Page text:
It took some effort to adjust, but it went well enough to take the plunge. In my hurry to get out the door I had forgotten to take an extension chord for the lamp, but they had that at ECS. My piano bench, which had been transported there by cab earlier in the day was still too high. I hadn’t realized that the piano does not stand on coasters, making it a little lower than usual. Fortunately, there were plenty of folding chairs which had just the right height.
The concert started with two Preludes and Fugues. Despite a few rough spots I secretly congratulated myself on having learnt the music well enough to be able to do this at all. The impact on my concentration was not altogether favorable, though.
I played the rest of the program from memory and there were a couple of unforeseen detours and fairly liberal interpretations of Beethoven’s score.
Also, I noticed something very disconcerting: the use of the pedal caused the chair to slide backwards. A tiny bit each time, not visible to the audience, but possibly enough to put the keyboard out of reach by the time I got to the last variation of op. 109. Finding appropriate moments to pull the chair closer added an additional challenge to a challenging piece.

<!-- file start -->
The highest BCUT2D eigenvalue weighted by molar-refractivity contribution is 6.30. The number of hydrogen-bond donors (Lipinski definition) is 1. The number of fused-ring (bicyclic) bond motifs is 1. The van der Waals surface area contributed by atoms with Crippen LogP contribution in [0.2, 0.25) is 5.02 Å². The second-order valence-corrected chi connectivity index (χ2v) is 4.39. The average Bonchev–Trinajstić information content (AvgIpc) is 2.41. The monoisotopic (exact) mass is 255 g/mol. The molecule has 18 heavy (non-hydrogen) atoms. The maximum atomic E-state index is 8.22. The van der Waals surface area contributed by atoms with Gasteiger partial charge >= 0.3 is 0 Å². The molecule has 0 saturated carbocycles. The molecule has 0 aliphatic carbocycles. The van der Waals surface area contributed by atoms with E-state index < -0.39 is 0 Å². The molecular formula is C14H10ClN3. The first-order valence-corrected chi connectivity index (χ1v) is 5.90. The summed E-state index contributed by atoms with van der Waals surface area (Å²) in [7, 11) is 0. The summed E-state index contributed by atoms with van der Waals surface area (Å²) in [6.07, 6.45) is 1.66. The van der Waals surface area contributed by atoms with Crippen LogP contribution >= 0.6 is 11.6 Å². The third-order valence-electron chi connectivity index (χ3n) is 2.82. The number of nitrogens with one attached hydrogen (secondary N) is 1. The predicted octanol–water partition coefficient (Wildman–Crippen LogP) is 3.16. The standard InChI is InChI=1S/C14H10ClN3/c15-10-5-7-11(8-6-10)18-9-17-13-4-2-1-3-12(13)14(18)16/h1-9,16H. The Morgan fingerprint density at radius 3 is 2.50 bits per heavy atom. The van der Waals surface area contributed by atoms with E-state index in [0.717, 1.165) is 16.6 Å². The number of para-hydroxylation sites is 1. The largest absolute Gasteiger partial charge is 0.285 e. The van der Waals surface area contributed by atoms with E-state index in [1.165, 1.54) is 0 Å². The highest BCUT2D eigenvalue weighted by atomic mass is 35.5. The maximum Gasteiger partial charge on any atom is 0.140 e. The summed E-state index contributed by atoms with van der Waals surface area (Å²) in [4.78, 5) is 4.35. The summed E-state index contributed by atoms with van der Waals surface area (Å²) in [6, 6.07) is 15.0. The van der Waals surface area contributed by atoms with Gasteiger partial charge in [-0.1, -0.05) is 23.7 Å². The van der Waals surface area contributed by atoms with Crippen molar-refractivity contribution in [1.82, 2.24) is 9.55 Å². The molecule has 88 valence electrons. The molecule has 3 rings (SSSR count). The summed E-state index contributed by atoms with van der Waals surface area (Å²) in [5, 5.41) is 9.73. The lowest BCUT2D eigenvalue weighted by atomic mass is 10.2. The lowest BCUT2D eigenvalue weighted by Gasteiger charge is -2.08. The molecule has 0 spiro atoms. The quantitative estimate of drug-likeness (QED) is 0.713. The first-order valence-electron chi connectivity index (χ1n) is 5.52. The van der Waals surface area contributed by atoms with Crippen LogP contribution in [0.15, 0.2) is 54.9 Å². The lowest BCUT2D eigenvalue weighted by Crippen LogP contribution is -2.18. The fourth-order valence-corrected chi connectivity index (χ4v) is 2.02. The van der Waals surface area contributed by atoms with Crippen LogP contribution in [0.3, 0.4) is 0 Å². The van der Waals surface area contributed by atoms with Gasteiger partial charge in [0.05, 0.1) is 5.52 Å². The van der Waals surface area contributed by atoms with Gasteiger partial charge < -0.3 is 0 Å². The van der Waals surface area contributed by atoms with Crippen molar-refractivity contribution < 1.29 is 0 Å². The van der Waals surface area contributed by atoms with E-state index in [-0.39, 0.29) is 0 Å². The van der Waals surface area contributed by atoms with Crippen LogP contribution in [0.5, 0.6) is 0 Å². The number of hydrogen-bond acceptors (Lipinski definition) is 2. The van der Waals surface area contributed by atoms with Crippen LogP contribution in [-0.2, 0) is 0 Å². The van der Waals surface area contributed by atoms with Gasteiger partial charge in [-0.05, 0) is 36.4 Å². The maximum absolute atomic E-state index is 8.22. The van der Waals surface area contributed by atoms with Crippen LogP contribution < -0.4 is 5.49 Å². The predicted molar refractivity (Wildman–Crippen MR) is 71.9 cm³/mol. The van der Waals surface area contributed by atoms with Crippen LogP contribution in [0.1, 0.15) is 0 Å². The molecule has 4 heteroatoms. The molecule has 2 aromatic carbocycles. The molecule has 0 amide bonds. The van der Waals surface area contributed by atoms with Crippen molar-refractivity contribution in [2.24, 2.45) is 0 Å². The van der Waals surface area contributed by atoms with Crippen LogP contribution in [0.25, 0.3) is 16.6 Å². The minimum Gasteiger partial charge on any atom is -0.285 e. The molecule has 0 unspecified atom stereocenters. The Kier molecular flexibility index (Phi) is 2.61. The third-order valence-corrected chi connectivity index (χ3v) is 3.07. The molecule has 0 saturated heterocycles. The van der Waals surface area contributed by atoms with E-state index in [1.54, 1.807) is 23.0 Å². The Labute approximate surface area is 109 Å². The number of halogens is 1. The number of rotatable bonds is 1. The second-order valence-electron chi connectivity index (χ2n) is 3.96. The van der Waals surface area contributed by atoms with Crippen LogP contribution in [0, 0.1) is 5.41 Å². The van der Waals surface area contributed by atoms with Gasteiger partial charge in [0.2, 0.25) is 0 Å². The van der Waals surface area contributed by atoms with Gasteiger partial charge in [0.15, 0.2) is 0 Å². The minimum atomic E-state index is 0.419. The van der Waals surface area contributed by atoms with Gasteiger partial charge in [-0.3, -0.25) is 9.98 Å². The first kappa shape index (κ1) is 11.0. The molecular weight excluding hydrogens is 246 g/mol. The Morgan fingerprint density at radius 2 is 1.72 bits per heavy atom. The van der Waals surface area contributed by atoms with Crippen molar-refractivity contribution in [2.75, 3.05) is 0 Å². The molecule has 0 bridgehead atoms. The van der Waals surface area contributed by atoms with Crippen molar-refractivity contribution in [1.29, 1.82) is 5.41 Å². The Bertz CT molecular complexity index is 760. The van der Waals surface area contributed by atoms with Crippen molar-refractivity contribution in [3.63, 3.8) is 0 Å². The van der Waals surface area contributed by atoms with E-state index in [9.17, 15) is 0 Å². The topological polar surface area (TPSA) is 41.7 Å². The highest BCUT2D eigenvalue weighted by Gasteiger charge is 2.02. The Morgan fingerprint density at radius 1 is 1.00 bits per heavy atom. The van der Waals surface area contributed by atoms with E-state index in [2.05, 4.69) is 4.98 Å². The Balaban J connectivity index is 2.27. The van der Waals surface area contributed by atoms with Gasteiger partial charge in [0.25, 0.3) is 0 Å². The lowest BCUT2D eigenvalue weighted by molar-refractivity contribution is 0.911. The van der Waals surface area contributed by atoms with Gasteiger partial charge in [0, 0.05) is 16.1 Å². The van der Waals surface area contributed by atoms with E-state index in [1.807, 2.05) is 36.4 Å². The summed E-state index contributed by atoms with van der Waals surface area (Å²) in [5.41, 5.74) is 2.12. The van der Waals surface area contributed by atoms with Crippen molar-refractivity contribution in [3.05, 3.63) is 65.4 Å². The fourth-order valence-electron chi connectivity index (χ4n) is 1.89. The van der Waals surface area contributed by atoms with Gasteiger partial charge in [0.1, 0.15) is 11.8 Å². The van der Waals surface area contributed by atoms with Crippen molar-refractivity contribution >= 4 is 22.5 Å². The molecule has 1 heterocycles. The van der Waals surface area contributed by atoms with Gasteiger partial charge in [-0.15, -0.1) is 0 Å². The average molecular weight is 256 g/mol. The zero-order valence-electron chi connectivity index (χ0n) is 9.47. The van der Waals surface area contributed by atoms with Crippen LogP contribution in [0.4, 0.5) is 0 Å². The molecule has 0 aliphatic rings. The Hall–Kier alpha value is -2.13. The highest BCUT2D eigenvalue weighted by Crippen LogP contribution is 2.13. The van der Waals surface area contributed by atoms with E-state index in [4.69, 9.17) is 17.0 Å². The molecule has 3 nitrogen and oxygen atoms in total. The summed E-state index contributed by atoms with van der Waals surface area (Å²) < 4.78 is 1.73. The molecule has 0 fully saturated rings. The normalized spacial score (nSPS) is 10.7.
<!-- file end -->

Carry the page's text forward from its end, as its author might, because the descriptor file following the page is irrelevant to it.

It was a relief to play “Scenes of Childhood” afterwards - the short pieces allow much more of a chance for seating adjustments.
Despite these obstacles, I managed to keep going and bring the music across. The audience was very appreciative. $ 325 were donated to UNICEF and "Doctors without Borders", and after the concert we all spent pleasant time together in the hospitality of ECS.
On getting home, I wouldn’t have been surprised to find the lost score staring at me the moment I walked in the door. An upcoming performance can have a heavy impact on perception.